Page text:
IMF lowers 2019 growth forecast for Philippines to 5.7%

Lawrence Agcaoili - The Philippine Star

MANILA, Philippines — The International Monetary Fund (IMF) has lowered anew its economic growth forecasts for the Philippines for 2019 and 2020 due to the disappointing performance in the first half, as well as external headwinds caused by the US-China trade war.

Based on the latest World Economic Outlook (WEO), the multilateral lending agency further slashed its economic growth forecasts for the Philippines to 5.7 percent this year and to 6.2 percent next year.

The latest projections are lower than the six percent for 2019 and 6.3 percent for 2020 based on the July 2019 WEO update.

The Philippines is expected to post the second fastest GDP growth this year after Vietnam’s 6.5 percent, but faster than Indonesia’s five percent, Malaysia’s 4.5 percent and Thailand’s 2.9 percent.

However, the Philippines is still expected to be the second fastest growing economy next year among the Association of Southeast Asian Nation (ASEAN)-5 after Vietnam’s 6.5 percent, Indonesia’s 5.1 percent, Malaysia’s 4.4 percent, and Thailand’s three percent.

The revision could be traced to the slower-than-expected GDP growth in the second quarter due to the delayed implementation of the 2019 national budget as well as the worsening external environment.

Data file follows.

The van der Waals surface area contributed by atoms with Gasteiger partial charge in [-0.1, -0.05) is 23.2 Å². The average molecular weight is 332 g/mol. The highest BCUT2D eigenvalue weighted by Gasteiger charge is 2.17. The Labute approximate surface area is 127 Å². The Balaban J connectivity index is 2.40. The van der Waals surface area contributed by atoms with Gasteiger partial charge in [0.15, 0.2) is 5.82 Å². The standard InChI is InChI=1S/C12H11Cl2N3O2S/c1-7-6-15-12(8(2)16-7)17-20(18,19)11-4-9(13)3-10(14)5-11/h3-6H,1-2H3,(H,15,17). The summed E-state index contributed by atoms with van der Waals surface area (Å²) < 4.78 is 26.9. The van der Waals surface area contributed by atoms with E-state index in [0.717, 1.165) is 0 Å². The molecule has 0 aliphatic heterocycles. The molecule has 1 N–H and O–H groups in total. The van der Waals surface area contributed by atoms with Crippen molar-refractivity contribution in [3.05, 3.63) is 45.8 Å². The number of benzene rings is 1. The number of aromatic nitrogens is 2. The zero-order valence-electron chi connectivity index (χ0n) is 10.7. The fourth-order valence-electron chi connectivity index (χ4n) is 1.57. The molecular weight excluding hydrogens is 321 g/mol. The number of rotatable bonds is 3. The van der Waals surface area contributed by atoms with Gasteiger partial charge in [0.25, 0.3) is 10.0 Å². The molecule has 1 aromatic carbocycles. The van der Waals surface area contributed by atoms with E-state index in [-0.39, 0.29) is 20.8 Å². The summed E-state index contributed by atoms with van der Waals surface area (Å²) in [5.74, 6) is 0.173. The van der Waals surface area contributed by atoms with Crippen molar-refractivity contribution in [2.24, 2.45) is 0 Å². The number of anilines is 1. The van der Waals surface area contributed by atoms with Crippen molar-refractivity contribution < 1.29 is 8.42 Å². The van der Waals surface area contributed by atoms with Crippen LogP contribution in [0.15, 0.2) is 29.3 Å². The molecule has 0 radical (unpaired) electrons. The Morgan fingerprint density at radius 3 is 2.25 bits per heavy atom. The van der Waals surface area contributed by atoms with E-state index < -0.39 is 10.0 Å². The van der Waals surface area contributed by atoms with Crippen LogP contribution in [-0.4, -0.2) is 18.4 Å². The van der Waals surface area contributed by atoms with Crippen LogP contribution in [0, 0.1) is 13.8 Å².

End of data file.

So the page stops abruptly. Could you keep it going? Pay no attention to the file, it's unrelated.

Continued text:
With the delayed approval of the 2019 national budget, the government operated on a reenacted 2018 budget, affecting major infrastructure projects including those under the Build Build Build program.

Economic managers through the Development Budget Coordination Committee (DBCC) are still aspiring to hit the six to seven percent GDP growth target this year despite the sluggish first quarter and retained the 6.5 percent to 7.5 percent target for 2020.

The country’s GDP growth slowed down to 5.5 percent in the first half from 6.3 percent in the same period last year due to soft global markets, as well as the impact of the delayed passage of this year’s budget.

The slowdown could also be attributed to the tightening cycle that saw interest rates jump by 175 basis points last year as inflation spiraled to 5.2 percent from 2.9 percent in 2017 due to the elevated oil and food prices as well as weak peso.

Based on the latest WEO, the IMF sees inflation easing to 2.5 percent this year and further to 2.3 percent for 2020.

The IMF now expects the global economy to expand by three percent, 0.2 percentage point lower than the previous target of 3.2 percent.

“This subdued growth is a consequence of rising trade barriers, elevated uncertainty surrounding trade and geopolitics, idiosyncratic factors causing macroeconomic strain in several emerging market economies and structural factors, such as low productivity growth and aging demographics in advanced economies,” the IMF said.

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